For those who are interested in more of the gory details, I’m pasting the entire email “interview” below. Enjoy…
Why did the research team decide to create BioGPS? Was it in support of any research or specific needs of Novartis?
BioGPS grew out of a need facing many organizations, both academic and commercial, who are doing genome-scale science. Say you do some sort of profiling experiment (microarray, next gen sequencing, etc.) and find that there are 10 candidate genes highlighted in your study. How do you learn what’s known about these genes? There are hundreds of public, gene-centric resources available, and many organizations also have internal databases with proprietary gene annotation information. The problem that BioGPS addresses is how to aggregate data from all these separate online databases into one application and interface.
Could you briefly describe what makes this technology different from other genomic organization platforms out there?
Development of BioGPS has focused on two relatively unique features. First, we emphasize the idea of “community extensibility”. BioGPS utilizes a very simple plugin interface that allows most gene-centric external databases to be easily included in our plugin library. Currently we have over 250 plugins registered by over 40 unique users, and we allow any registered user to add new plugins. Second, we emphasize the idea of “user customizability”. Most gene-centric databases tell the user what they think the user should know about their gene of interest. In contrast, BioGPS allows users to individually combine and arrange plugins into “layouts”, enabling each user to define for themselves what content they find most useful.
Why should researchers switch to your technology?
We won’t go so far as to say BioGPS is a replacement for any other tool that’s out there. Rather, we view BioGPS has a new tool that is complementary to existing resources. But we definitely feel that the design principles behind BioGPS and the emphasis on “community intelligence” are unique among gene annotation databases.
Do you think in the future such databases will follow a model similar to yours? Why? What is inadequate about the other technology currently in use?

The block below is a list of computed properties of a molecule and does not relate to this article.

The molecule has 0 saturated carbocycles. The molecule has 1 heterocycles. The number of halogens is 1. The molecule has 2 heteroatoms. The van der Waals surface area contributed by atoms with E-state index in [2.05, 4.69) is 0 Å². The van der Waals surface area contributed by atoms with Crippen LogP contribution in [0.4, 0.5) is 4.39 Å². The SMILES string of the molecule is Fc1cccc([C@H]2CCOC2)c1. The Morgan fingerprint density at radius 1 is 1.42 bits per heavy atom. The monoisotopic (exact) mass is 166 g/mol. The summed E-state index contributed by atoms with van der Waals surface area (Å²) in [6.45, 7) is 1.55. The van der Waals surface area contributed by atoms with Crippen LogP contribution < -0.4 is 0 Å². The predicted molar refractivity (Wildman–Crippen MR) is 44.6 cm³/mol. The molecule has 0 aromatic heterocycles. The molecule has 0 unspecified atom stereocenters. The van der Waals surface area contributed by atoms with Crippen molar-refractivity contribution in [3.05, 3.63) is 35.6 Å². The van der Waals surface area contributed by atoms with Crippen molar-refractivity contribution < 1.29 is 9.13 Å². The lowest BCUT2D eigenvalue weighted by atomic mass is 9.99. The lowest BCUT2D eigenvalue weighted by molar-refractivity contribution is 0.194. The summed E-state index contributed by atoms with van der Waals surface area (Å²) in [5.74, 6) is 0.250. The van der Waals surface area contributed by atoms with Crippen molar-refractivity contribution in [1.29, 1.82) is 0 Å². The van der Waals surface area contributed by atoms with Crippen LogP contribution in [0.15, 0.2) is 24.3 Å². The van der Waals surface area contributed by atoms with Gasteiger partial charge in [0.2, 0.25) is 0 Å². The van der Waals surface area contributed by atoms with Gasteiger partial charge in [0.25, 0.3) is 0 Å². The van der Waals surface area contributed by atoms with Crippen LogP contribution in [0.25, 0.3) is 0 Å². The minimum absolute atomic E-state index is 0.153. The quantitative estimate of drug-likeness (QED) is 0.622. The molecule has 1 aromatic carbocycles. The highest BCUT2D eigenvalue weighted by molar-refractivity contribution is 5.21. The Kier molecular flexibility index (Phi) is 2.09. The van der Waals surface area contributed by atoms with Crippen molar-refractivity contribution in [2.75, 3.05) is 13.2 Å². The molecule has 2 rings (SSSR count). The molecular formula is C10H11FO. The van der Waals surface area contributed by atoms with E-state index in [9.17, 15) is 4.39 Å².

The real difference between BioGPS and other mechanisms of aggregating data is in the degree of data structure. For example, approaches like Semantic Web and Distributed Annotation System (DAS) are based on a very structured data exchange format — every piece of data that’s transmitted is “typed”. The advantage is that consumers of those data can do very powerful analyses based on combining data from multiple sources. However, relatively speaking, it requires quite a bit of programming sophistication to become a DAS or Semantic Web data provider.
In contrast, BioGPS utilizes a completely unstructured data format based on HTML, the language of the web. The advantage is that it’s very easy to become a data provider because it’s very easy to create web pages. Again, as evidence, we have over 250 plugins registered by over 40 unique users and spanning over 100 unique domain names, and the developers behind those plugins range from the big annotation authorities (NCBI, Ensembl, UniProt, etc.) all the way down to the single postdoc or grad student developing a simple web site using perl or python. Although we’re somewhat more limited in how we can integrate data from multiple sources, the BioGPS model focuses on attracting as large a developer community as possible to contribute to a single gene annotation platform.
Does Novartis have any other genetic-based technology in development related to organization or communication capabilities?
My group has also been involved in developing the Gene Wiki, the goal of which is to collaboratively annotate the function of all human genes. In short, BioGPS applies the principle of community intelligence to the development of a gene annotation database, while the Gene Wiki applies community intelligence to direct annotation of gene function.
How does BioGPS address community intelligence?
The defining characteristic of community intelligence is that each user benefits from the aggregated usage patterns of the entire community of users. Let’s take a concrete example. Suppose I want to find all resources that have information on SNPs for my favorite gene. In the pre-BioGPS days, you would probably start with a web search and spend quite a bit of time clicking on links and browsing candidate web sites to see which had that information. Undoubtedly, that process had been repeated before and will be repeated again by other scientists elsewhere asking that same question.
Using BioGPS, you would instead simply search the plugin library for the keyword “SNP” to find all the relevant gene-centric resources that other BioGPS users have registered. Searching on a gene in BioGPS will take you directly to the relevant page for each plugin. Moreover, the list of SNP plugins is ranked by popularity, so you can see which specific SNP plugin is most used by other users in the BioGPS community.
What inspired you to name the technology BioGPS?
The meaning of the name has changed several times. Currently, we’re telling people that BioGPS is a tool to “navigate the landscape of gene annotation resources”. Even though it wasn’t the original meaning, I think it’s a pretty good analogy for why people use BioGPS.